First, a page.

Mobile
Commentary
12/15/2011
11:43 PM
Ed Hansberry
Ed Hansberry
Commentary
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Young Adults Drive Smartphone Sales

It is no surprise that the younger generation is in love with smartphones, but all age groups are increasingly embracing the technology.

Walk into any Apple store and look around--chances are most of the patrons are under 35. Young adults tend to embrace new technology faster than other age brackets. Smartphones bring many of these technologies together. Social networks are one of the biggest drivers, with apps like Facebook, Foursquare, and Twitter being among the most popular. All other age groups are showing increasing data usage in the last twelve months, with teens showing the biggest increase.

Nielsen's report on the "Rise of Smartphones" shows that 53% of 18-24 year olds and 64% of 25-34 year olds own a smartphone. While that shows great success for makers of smartphones and wireless carriers, it also means the vendors need to start heavily targeting other markets as growth is limited in this age range.

When it comes to SMS, teens are hands down the texting kings. On average, teens between 13 and 17 years old exchange 3,417 messages per month. That is more than 100 messages per day. Those in the 65+ age bracket only exchange 64 messages per month.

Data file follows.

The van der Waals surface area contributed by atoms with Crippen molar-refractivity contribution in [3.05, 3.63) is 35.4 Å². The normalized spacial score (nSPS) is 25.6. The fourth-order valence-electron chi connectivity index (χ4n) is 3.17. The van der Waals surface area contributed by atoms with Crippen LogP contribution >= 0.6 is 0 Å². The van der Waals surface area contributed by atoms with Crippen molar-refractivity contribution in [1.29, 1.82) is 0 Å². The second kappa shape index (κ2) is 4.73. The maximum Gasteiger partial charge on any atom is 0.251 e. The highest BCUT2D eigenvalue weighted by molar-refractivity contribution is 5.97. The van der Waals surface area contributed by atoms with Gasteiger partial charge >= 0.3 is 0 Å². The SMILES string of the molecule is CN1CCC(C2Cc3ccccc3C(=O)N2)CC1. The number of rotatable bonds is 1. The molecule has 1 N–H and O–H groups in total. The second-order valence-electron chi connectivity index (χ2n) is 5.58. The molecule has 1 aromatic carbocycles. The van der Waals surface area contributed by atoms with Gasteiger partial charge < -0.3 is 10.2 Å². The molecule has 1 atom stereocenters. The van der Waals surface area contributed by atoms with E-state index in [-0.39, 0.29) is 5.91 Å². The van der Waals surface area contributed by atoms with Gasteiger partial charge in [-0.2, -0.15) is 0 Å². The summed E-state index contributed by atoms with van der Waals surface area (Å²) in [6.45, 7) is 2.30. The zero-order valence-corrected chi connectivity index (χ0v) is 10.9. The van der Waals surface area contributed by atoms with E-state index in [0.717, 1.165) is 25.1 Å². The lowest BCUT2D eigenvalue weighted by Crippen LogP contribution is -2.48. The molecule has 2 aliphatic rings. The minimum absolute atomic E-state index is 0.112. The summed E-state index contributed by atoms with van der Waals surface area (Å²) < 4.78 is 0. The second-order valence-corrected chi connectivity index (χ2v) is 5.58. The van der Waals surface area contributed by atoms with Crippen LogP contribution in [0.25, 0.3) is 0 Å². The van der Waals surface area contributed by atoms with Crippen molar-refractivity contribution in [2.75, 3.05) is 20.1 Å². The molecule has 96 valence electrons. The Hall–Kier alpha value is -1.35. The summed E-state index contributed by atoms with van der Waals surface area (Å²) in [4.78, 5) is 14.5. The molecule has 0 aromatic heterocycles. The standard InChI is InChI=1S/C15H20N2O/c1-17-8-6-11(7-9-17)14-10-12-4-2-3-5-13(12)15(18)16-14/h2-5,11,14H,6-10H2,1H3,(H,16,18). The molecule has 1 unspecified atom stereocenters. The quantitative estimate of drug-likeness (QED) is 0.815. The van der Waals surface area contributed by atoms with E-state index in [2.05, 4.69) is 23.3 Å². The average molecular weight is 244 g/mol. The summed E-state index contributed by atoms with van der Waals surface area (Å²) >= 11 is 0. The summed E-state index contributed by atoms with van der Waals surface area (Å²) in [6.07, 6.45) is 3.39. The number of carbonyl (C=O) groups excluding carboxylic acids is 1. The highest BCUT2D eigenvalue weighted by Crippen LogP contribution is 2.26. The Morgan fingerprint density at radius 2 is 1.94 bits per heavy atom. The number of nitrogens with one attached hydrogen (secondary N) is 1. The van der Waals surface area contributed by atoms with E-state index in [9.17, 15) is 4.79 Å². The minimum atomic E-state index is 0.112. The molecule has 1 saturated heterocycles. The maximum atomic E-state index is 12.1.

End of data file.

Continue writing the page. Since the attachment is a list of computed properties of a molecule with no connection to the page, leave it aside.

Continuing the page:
When it comes to data usage, that 18-35 age range is again on top, transferring between 500 MB and 600 MB of data a month. Given that average, carriers are making a killing charging for 2 GB data plans while the most aggressive data using customers barely uses 25% of that.

The teens in the 13-17 age bracket are the fastest growing data users. Their usage increased 256% to 321 MB per month.

About the only thing in decline is voice usage. Voice usage by teens dropped from 685 minutes to 572 minutes. They claim texting is faster, easier, and more fun. I'm not sure that it is so much fun that it is worth exchanging over 3,400 messages per month.

It will be interesting to see how advertising changes in order to reach the older groups. The current crop of technically oriented ads appeal to people that understand the terminology, but they don't do much to explain how a retiree could benefit from a shiny new Droid.

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